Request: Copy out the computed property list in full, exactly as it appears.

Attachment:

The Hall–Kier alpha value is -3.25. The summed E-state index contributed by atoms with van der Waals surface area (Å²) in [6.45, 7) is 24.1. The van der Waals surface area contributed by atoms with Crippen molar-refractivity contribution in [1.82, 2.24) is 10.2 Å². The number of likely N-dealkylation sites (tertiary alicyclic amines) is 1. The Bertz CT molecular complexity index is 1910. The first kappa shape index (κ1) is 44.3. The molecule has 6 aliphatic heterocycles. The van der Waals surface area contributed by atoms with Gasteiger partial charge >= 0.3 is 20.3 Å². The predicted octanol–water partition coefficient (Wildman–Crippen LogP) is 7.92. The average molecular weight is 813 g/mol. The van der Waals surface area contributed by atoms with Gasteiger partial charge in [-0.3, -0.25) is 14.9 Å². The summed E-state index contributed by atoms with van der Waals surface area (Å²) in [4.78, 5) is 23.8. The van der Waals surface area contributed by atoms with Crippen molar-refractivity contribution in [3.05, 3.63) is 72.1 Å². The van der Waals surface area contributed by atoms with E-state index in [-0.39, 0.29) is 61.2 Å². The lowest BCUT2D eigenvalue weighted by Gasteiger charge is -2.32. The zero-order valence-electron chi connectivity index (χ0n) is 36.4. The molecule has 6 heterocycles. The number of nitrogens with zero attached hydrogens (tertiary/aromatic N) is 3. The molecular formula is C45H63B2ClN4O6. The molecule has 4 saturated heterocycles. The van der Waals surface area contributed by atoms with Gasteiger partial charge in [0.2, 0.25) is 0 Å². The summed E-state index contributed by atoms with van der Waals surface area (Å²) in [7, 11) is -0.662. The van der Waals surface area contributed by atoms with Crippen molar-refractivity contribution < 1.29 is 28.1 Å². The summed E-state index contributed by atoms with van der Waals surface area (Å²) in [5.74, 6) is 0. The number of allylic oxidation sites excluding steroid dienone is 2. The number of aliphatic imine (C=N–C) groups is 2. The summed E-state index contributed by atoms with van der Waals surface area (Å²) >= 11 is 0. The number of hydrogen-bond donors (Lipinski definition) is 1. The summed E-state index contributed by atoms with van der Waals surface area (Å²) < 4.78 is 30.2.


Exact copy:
The Hall–Kier alpha value is -3.25. The summed E-state index contributed by atoms with van der Waals surface area (Å²) in [6.45, 7) is 24.1. The van der Waals surface area contributed by atoms with Crippen molar-refractivity contribution in [1.82, 2.24) is 10.2 Å². The number of likely N-dealkylation sites (tertiary alicyclic amines) is 1. The Bertz CT molecular complexity index is 1910. The first kappa shape index (κ1) is 44.3. The molecule has 6 aliphatic heterocycles. The van der Waals surface area contributed by atoms with Gasteiger partial charge >= 0.3 is 20.3 Å². The predicted octanol–water partition coefficient (Wildman–Crippen LogP) is 7.92. The average molecular weight is 813 g/mol. The van der Waals surface area contributed by atoms with Gasteiger partial charge in [-0.3, -0.25) is 14.9 Å². The summed E-state index contributed by atoms with van der Waals surface area (Å²) in [4.78, 5) is 23.8. The van der Waals surface area contributed by atoms with Crippen molar-refractivity contribution in [3.05, 3.63) is 72.1 Å². The van der Waals surface area contributed by atoms with E-state index in [-0.39, 0.29) is 61.2 Å². The lowest BCUT2D eigenvalue weighted by Gasteiger charge is -2.32. The zero-order valence-electron chi connectivity index (χ0n) is 36.4. The molecule has 6 heterocycles. The number of nitrogens with zero attached hydrogens (tertiary/aromatic N) is 3. The molecular formula is C45H63B2ClN4O6. The molecule has 4 saturated heterocycles. The van der Waals surface area contributed by atoms with Gasteiger partial charge in [0.2, 0.25) is 0 Å². The summed E-state index contributed by atoms with van der Waals surface area (Å²) in [7, 11) is -0.662. The van der Waals surface area contributed by atoms with Crippen molar-refractivity contribution < 1.29 is 28.1 Å². The summed E-state index contributed by atoms with van der Waals surface area (Å²) in [5.74, 6) is 0. The number of allylic oxidation sites excluding steroid dienone is 2. The number of aliphatic imine (C=N–C) groups is 2. The summed E-state index contributed by atoms with van der Waals surface area (Å²) >= 11 is 0. The number of hydrogen-bond donors (Lipinski definition) is 1. The summed E-state index contributed by atoms with van der Waals surface area (Å²) < 4.78 is 30.2.